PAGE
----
NFL insiders Adam Schefter and Dan Orlovsky are no strangers to the screen, swapping the television screen for a computer screen in a Zoom call with the UConn student body. Hosted by the Student Union Board of Governors and moderated by sixth-semester sports management student, Noam Watt, Schefter and Orlovsky shared their insights into the world of football, both on the field and in the office.
Schefter, a graduate of the University and Michigan and Northwestern University, has been working in football for more than 30 years, beginning his reporting career in 1990. Schefter has been a football analyst with ESPN since 2009 and has since been a top insider for the NFL, with practically every high-ranking NFL official saved in his cell phone contacts.
Orlovsky is a UConn alumnus himself, having played for Coach Randy Edsall in the early 2000s when the UConn football team was barely in existence. In 2005, he was drafted into the NFL by the Detroit Lions. He played for 12 seasons, spending time as a Houston Texan, an Indianapolis Colt, a Tampa Bay Buccaneer, and a Los Angeles Ram.
As a Husky himself, Orlovsky was asked how he felt about the current UConn football program.
“I think going independent was smart,” Orlovsky said. “I’ve been outspoken about that because one, I think college realignment is coming. Conference realignment is absolutely coming again. I get to go and talk to these power five coaches all the time. It’s going to happen.”
As a basketball school, Orlovsky admitted that the football team’s fate depends on the success of the basketball teams.
“At the end of the day,” Orlovsky said, “What happens with the football program will be very much dependent on what Dan Hurley [head coach of the UConn men’s basketball team] does with the basketball program. I constantly remind people, when we jumped into the Big East, as a football program, we stunk. The only reason we got in there was because the basketball program was really good and that made the program appealing.”
The discussion shifted focus to the current NFL season in the aftermath of free agent week and the upcoming draft at the end of April.
“There’s no single week that I dread, even though I look forward to it to a certain extent, as much as free agent week … The weight of the football world sits on my shoulder because you are charged with kind of babysitting 32 teams.”Adam Schefter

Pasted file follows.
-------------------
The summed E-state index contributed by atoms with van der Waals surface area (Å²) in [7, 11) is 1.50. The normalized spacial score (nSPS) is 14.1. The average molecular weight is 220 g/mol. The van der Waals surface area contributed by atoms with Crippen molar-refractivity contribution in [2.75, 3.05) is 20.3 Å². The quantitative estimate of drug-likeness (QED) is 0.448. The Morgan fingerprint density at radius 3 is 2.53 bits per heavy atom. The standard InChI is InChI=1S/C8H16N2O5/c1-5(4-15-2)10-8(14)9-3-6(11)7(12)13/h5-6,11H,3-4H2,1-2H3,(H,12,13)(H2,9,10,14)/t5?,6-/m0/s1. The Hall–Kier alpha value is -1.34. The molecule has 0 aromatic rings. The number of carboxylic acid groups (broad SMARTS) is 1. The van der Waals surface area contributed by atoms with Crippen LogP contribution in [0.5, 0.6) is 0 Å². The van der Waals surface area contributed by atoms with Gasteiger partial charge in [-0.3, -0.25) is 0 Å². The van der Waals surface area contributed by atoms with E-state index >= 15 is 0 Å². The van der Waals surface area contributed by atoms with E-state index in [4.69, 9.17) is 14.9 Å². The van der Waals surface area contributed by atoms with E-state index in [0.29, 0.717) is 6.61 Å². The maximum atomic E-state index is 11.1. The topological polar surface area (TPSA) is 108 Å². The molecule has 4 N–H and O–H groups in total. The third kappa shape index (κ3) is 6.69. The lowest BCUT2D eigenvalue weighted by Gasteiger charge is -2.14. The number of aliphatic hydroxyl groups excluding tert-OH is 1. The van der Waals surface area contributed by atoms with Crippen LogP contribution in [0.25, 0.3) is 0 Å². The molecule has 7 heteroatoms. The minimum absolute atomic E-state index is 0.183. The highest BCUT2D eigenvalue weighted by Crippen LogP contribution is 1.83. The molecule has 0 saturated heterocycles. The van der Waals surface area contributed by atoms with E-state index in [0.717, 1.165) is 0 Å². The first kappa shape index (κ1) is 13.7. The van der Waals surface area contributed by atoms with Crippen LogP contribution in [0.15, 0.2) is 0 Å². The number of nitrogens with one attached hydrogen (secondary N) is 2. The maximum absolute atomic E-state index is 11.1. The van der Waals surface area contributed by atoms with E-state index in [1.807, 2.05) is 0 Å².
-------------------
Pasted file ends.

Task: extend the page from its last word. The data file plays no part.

“There’s no single week that I dread, even though I look forward to it to a certain extent, as much as free agent week,” Schefter said. “The weight of the football world sits on my shoulder because you are charged with kind of babysitting 32 teams.”
Schefter admitted that he has needed to be on his phone around the clock, hoping to catch the latest trades or moves made at the exact moment they occur.
When asked about their predictions for this year’s season, both admitted that it’s anyone’s season and all teams have hope entering the draft.
“Just take a look at the standings, and all the teams that finished at the bottom and anyone of them has a chance, because that’s how the league works, it doesn’t repeat itself from year to year, it just doesn’t work like that.”
“I mean that’s one of the reasons why I like the NFL,” Orlovsky said. “I think it’s the best because every fan base sits here today, in March, and leads into the draft with hope.”
When asked to offer some advice for any students looking to enter the sports industry, Schefter and Orlowsky admitted that the best advice for students entering the working world is not limited to one field but actually applies to every career path.
“The principles are the same in any line of work,” Schefter said. “Once you put in the door, you work around the clock, make yourself indispensable, conduct yourself with the highest level of reliability, availability, performance. You study the job and learn from the job. You watch other people, you immerse yourself in it, whether that’s in journalism, finance, law, medicine. It’s the same everywhere.”
“You got to be obligated to the person looking back in the mirror.” Orlovsky said. “You’ve got to be honest and obligated to yourself when it comes to this world.”
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